Last week we looked at the issue of core business decline, and being clear if its really dying, or in fact just sleeping. In the latter case, the core product still has relevance but needs refreshing (e.g. big box washing powder, canned soups, frozen food in the UK). In this post, we look at the problem of a core business that really is in terminal decline.
1. When the core business really is f****ed (excuse my French, but no better way to say it)
In some cases core business decline reflects deep problems which are hard or impossible to solve. These problems are often linked to a "disruptive" change in technology which delivers a far superior value proposition, making the established product redundant.
And often the leader brand looses out big time to a new technology, championed by a competitor or competitors. Examples:
- Kodak rolls of film vs. digital photography => Samsung, Sony and Panasonic
- Sony CDs vs. online music => illegal and iTunes
- Sony Walkman vs. MP3 players => Apple iPod and iPhone
- Encyclopedia Brittanica (20-volume sets of books) vs. CD or Online => Microsoft Encarta
- Blockbuster and video rental vs. home delivery and now streaming => Netflix. Blockbuster recently went bust, as I posted on here.
But how did this happen? And is there a way to avoid the same fate if you core is dying?
2. The leader's problem: marketing inertia
Kodak is the perfect example of a leader brand losing its core business.
Kodak's problem wasn't lack of technology. They invented the first digital camera in 1975. But according to an article in Wired, "Kodak executives were not enthusiastic. Early objections were intellectual." Kodak's first digital camera was not launched until 1998. And the focus stayed firmly on the core film business, even though by the early noughties "Not a day went by (at Kodak) when there wasn't a discussion about when film would be replaced by digital".
Kodak was so slow to change and failed to drive digital harder and faster not because of "marketing myopia", which is not seeing the change coming. The issue was "marketing inertia" and being stuck in the old ways:
1. The growth of the new technology was gradual at first, and...
2. ... the core business was still growing, up 6.5% in 1999
3. The new technology required investing heavily in new competences, and...
4.... there was millions of dollars and years of blood, sweat and tears invested in the existing business
Kodak and its people have paid a heavy price for their marketing inertia. It has gone from 145,300 employees in 1988 to 19,900 in 2009. Film sales dropped from $3.1 billion in 1999 to $951million in 2006-07: over 2 bloody billion dollars of sales up in smoke.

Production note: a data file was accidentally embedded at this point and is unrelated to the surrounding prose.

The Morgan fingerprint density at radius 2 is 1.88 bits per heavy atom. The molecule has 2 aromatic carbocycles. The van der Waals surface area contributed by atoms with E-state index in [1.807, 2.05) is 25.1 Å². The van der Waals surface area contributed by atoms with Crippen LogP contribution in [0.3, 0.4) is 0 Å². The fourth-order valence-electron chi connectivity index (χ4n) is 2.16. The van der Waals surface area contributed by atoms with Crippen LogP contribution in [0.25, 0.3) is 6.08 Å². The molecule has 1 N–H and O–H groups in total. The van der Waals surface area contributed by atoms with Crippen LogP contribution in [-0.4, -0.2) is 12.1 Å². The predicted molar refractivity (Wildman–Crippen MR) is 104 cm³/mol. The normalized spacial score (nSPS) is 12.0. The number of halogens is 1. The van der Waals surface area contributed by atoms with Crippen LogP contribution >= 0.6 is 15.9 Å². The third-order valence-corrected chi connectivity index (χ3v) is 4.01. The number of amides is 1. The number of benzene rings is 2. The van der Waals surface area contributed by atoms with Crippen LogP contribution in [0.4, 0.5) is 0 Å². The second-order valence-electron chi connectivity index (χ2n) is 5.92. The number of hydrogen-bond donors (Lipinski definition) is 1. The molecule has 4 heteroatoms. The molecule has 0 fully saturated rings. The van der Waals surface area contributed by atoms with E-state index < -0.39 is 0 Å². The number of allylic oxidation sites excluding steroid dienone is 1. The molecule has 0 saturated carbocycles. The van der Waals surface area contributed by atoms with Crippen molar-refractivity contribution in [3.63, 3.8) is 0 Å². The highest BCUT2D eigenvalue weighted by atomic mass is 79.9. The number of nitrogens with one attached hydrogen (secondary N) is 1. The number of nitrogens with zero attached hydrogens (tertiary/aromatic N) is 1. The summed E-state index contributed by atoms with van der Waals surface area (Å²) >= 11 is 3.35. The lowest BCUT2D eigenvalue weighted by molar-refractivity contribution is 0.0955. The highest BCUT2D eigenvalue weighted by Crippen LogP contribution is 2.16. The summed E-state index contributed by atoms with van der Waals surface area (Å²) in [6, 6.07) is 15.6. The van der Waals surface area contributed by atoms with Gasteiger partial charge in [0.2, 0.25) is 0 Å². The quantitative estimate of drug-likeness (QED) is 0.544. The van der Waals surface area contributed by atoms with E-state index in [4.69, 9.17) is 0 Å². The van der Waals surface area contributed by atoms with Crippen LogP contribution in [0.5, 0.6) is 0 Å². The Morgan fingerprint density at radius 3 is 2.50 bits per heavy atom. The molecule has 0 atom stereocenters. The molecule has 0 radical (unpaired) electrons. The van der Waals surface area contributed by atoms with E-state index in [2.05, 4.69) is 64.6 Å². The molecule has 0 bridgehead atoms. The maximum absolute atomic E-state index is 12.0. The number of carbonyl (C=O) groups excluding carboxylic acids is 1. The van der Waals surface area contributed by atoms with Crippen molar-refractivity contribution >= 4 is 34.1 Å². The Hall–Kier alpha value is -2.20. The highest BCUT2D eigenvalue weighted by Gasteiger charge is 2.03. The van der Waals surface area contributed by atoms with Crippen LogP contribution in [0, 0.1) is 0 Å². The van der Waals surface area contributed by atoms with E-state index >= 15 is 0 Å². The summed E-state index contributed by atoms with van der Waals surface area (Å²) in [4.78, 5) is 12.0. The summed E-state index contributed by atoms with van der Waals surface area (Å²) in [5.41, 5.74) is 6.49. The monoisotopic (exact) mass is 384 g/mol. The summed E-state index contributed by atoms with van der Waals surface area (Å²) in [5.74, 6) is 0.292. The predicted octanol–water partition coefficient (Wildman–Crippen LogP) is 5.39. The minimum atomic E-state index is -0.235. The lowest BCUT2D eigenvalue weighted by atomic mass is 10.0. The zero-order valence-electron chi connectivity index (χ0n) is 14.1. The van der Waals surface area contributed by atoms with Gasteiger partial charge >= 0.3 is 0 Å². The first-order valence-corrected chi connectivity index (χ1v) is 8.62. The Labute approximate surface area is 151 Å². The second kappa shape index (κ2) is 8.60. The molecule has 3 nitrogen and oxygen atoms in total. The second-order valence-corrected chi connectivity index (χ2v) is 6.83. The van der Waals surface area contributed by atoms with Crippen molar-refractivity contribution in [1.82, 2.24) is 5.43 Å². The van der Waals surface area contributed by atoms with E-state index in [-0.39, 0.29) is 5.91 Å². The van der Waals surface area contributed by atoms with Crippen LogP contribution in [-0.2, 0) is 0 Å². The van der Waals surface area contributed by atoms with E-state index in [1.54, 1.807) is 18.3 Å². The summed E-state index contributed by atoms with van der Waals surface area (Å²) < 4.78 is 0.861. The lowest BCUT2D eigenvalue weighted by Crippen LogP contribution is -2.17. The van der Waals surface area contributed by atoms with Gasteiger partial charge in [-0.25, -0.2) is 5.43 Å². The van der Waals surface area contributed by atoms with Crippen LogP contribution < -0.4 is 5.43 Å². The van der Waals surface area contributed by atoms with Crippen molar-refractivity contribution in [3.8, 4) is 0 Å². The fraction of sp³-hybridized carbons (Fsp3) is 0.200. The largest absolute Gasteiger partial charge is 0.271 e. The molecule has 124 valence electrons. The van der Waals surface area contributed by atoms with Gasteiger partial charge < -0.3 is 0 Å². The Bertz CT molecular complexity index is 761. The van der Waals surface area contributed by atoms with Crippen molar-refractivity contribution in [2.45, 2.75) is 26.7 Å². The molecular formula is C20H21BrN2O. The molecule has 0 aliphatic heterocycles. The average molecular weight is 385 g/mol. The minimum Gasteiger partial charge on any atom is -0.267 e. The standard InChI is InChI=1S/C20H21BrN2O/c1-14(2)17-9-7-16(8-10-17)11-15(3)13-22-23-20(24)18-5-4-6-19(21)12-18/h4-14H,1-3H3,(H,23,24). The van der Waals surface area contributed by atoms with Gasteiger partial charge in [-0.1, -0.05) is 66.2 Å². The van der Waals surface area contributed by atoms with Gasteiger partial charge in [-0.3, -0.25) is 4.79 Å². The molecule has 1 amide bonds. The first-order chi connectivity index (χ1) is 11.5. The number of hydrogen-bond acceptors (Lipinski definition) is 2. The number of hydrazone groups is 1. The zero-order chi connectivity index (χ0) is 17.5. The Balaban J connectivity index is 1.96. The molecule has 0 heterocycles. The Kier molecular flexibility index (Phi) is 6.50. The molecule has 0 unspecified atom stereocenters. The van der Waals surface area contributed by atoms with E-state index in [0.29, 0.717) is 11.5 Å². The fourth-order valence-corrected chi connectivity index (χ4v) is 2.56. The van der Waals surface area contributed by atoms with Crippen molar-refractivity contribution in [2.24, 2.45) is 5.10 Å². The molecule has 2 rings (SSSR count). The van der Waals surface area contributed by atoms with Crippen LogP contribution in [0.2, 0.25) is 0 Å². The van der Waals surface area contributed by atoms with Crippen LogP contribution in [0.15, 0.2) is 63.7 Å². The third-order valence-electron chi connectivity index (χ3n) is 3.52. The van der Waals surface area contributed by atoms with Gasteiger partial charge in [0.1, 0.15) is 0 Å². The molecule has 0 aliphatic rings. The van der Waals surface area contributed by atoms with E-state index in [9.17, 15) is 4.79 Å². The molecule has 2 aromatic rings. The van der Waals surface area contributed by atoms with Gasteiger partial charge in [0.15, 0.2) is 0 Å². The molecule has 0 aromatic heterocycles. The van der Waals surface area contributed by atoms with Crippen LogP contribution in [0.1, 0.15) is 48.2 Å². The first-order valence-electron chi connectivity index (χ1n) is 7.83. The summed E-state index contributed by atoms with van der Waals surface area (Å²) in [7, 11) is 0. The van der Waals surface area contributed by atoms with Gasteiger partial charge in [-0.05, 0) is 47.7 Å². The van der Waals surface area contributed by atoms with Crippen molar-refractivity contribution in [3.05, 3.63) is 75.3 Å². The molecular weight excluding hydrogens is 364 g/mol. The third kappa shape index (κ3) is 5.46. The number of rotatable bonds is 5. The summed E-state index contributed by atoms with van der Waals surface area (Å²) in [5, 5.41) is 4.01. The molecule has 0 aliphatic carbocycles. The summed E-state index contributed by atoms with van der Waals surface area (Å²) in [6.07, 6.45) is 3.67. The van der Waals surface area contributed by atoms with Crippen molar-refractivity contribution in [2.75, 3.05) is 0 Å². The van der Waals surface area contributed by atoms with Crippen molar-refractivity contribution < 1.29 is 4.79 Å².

3. The leader's imperative : Re-inventing the core
In cases like Kodak's, refreshing the core business is futile. Its like "re-arranging the deckchairs on the Titanic" as my old boss Mark Sherrington used to say. Leader brands with a terminally ill core need to re-invent the core by delivering the same benefit in a radically new way.
Look again at the brand examples above. In each case the established brand leader had great equity to leverage and become the leader of the future. Kodak stood for "capturing memories", Sony Walkman for "music on the move" and Blockbuster for "movies for a great night in".
Re-inventing the core is incredibly difficult, as it requires an acceptance that the established core is going to die. Management needs to go through a proper mourning process perhaps of anger, denial and acceptance?! Also, there may be a need to overcome arrogance about new start-ups to treat them with the respect they deserve.
There are then several ways to go about re-inventing the core:
- One option is to re-invent from within and create the new competences and technology yourself. This is what Tesco did with online retailing, creating its own system for doing this.
- The next step is to create a "spin-off" business, with new management and the freedom to operate in a different way and even have a different culture.
- A third option, which I think has the best chance of success, is to "place bets" on new start-ups that compete with your core. These investments would be small compared to the loss in future revenue. Would Blockbuster have done better by buying a share in Netflix in the early days, rather than half-heartedly launching its own DVD by post service?
To give Kodak some credit, they have made some strides to re-invent their core. For example, their Kodak Gallery online photo storage system has 75 million users. It is an example of them using option 3 above, by buying a stake in and then 100% of a start-up, in this case Ofoto. However, it may be too little too late. 2010 sales were down 6% and the company lost $58million, after losing over $150milion in 2009.
In conclusion, when your core is under threat from disruptive technology you need to act and act fast to re-invent, either by investing internally or buying stakes in promising new start-ups. Otherwise, you risk "doing a Kodak" or, even worse, going bust like Blockbuster.